I must note the importance of being comfortable navigating Linux and reading code when it comes to developing on the Bittensor Network. Rust is also a good language for documentation, as it is easy to lose track of all the knowledge acquired. At some point, it will become second nature - you will remember what cat does, what a pipe is(example | grep), and you will understand how to use WSL. Speaking of WSL, you should refer to the "before you build" section of the Docs.
ls: list files in the current directory
cd: change directory
mkdir: make a new directory
rmdir: remove a directory
touch: create a new file or update the modification time of an existing file
rm: remove a file or directory
cp: copy files or directories
mv: move files or directories
cat: display the contents of a file
grep: search for a pattern in a file or set of files
chmod: change the permissions of a file or directory
chown: change the ownership of a file or directory
ps: display information about running processes
kill: send a signal to a process to terminate it
sudo: execute a command as the superuser (root)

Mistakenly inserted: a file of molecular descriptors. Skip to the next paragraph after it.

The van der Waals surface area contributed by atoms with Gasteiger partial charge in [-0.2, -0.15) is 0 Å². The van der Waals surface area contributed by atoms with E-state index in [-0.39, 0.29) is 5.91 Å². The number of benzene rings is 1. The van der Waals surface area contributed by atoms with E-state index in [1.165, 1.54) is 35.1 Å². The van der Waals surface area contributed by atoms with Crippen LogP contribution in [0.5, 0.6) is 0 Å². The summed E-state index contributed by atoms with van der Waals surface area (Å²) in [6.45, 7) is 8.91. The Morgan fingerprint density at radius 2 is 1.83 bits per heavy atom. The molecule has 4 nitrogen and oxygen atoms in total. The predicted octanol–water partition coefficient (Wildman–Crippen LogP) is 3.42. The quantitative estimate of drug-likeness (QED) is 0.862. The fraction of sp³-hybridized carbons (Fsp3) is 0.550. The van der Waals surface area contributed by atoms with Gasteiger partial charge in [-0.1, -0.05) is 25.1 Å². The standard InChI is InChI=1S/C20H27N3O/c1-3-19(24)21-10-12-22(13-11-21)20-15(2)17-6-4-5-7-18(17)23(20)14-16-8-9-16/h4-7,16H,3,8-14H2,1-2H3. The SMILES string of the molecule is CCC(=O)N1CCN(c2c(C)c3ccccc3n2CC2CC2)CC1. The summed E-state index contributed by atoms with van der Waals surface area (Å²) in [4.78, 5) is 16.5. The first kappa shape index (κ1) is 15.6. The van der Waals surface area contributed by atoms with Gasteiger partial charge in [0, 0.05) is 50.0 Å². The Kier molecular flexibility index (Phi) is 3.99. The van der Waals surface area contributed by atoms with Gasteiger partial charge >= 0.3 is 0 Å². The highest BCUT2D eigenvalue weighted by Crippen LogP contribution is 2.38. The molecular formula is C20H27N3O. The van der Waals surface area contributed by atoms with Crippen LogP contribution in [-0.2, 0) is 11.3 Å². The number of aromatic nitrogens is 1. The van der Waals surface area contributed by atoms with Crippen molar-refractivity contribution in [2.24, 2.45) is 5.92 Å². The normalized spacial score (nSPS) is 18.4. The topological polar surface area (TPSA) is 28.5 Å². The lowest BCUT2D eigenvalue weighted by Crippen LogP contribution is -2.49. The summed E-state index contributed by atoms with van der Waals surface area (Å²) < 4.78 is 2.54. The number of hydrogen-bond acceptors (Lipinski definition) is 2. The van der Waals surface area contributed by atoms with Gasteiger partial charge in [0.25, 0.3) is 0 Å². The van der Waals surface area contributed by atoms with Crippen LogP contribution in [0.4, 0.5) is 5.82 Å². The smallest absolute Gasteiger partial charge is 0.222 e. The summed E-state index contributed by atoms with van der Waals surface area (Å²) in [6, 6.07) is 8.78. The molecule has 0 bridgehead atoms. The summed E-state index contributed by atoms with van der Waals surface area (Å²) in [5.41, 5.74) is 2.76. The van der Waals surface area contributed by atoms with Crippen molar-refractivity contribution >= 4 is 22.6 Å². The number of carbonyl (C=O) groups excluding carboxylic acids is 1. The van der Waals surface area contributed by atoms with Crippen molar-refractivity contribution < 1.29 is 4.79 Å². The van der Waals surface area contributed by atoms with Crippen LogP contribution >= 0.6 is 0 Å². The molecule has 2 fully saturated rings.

tar: create or extract compressed archive files
ssh: connect to a remote server via SSH protocol
scp: copy files between local and remote systems using SSH protocol
ping: test network connectivity to a server or website
ifconfig: display network interface configuration
Now that's it has released, Bard is a solid option for beginners. It's actually pretty decent - especially if you don't wanna pay for GPT4. Sometimes it can write code that's decent, but a bit spaghetti.
Gpt models. ChatGPT, whatever you can get your hands on is going to be infinitely better than reading a book. Now, if you wish to have a better grasp of what's happening and an in-depth knowledge: that's when you read information. But generally, gpt 3.5 turbo and especially GPT4 are incredible at programming and navigating Linux because there's so much documentation on both those fields in particular. Use GPT, it will be able to explain most things to you.